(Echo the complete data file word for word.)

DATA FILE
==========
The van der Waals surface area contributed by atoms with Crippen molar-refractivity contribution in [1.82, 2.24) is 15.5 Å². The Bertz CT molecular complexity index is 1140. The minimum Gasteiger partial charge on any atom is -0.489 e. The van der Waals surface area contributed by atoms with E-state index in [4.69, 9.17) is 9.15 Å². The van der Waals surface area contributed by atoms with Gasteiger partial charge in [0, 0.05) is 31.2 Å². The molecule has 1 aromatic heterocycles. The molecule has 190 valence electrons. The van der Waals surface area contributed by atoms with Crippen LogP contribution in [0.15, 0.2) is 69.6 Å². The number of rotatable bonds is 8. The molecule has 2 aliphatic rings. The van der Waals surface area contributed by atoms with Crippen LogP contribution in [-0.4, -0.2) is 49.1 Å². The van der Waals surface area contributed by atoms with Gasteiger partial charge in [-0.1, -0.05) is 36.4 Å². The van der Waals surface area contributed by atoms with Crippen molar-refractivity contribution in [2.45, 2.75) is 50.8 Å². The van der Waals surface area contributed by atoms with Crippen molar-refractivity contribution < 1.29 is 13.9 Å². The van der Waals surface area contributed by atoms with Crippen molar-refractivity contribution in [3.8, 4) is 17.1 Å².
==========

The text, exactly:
The van der Waals surface area contributed by atoms with Crippen molar-refractivity contribution in [1.82, 2.24) is 15.5 Å². The Bertz CT molecular complexity index is 1140. The minimum Gasteiger partial charge on any atom is -0.489 e. The van der Waals surface area contributed by atoms with E-state index in [4.69, 9.17) is 9.15 Å². The van der Waals surface area contributed by atoms with Gasteiger partial charge in [0, 0.05) is 31.2 Å². The molecule has 1 aromatic heterocycles. The molecule has 190 valence electrons. The van der Waals surface area contributed by atoms with Crippen LogP contribution in [0.15, 0.2) is 69.6 Å². The number of rotatable bonds is 8. The molecule has 2 aliphatic rings. The van der Waals surface area contributed by atoms with Crippen LogP contribution in [-0.4, -0.2) is 49.1 Å². The van der Waals surface area contributed by atoms with Gasteiger partial charge in [-0.1, -0.05) is 36.4 Å². The van der Waals surface area contributed by atoms with Crippen molar-refractivity contribution in [2.45, 2.75) is 50.8 Å². The van der Waals surface area contributed by atoms with Crippen molar-refractivity contribution < 1.29 is 13.9 Å². The van der Waals surface area contributed by atoms with Crippen molar-refractivity contribution in [3.8, 4) is 17.1 Å².